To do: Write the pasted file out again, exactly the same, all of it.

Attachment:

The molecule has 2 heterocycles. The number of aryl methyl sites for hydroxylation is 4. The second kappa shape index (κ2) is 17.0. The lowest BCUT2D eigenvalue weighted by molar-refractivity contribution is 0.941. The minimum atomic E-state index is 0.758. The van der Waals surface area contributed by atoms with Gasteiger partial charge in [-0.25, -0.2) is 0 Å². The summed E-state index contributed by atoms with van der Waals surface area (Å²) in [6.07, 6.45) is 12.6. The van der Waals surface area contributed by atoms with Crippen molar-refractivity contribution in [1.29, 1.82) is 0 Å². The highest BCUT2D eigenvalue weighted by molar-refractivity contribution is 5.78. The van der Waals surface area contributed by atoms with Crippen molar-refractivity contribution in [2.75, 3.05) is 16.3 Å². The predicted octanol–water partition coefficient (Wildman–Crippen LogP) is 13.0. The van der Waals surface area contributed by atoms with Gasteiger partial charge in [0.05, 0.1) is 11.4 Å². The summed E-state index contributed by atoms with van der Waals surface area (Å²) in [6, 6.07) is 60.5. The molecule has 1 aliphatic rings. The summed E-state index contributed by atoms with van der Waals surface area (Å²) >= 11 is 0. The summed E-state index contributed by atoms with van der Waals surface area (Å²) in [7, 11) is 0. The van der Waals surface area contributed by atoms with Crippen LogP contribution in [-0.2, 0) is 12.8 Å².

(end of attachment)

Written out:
The molecule has 2 heterocycles. The number of aryl methyl sites for hydroxylation is 4. The second kappa shape index (κ2) is 17.0. The lowest BCUT2D eigenvalue weighted by molar-refractivity contribution is 0.941. The minimum atomic E-state index is 0.758. The van der Waals surface area contributed by atoms with Gasteiger partial charge in [-0.25, -0.2) is 0 Å². The summed E-state index contributed by atoms with van der Waals surface area (Å²) in [6.07, 6.45) is 12.6. The van der Waals surface area contributed by atoms with Crippen molar-refractivity contribution in [1.29, 1.82) is 0 Å². The highest BCUT2D eigenvalue weighted by molar-refractivity contribution is 5.78. The van der Waals surface area contributed by atoms with Crippen molar-refractivity contribution in [2.75, 3.05) is 16.3 Å². The predicted octanol–water partition coefficient (Wildman–Crippen LogP) is 13.0. The van der Waals surface area contributed by atoms with Gasteiger partial charge in [0.05, 0.1) is 11.4 Å². The summed E-state index contributed by atoms with van der Waals surface area (Å²) in [6, 6.07) is 60.5. The molecule has 1 aliphatic rings. The summed E-state index contributed by atoms with van der Waals surface area (Å²) >= 11 is 0. The summed E-state index contributed by atoms with van der Waals surface area (Å²) in [7, 11) is 0. The van der Waals surface area contributed by atoms with Crippen LogP contribution in [-0.2, 0) is 12.8 Å².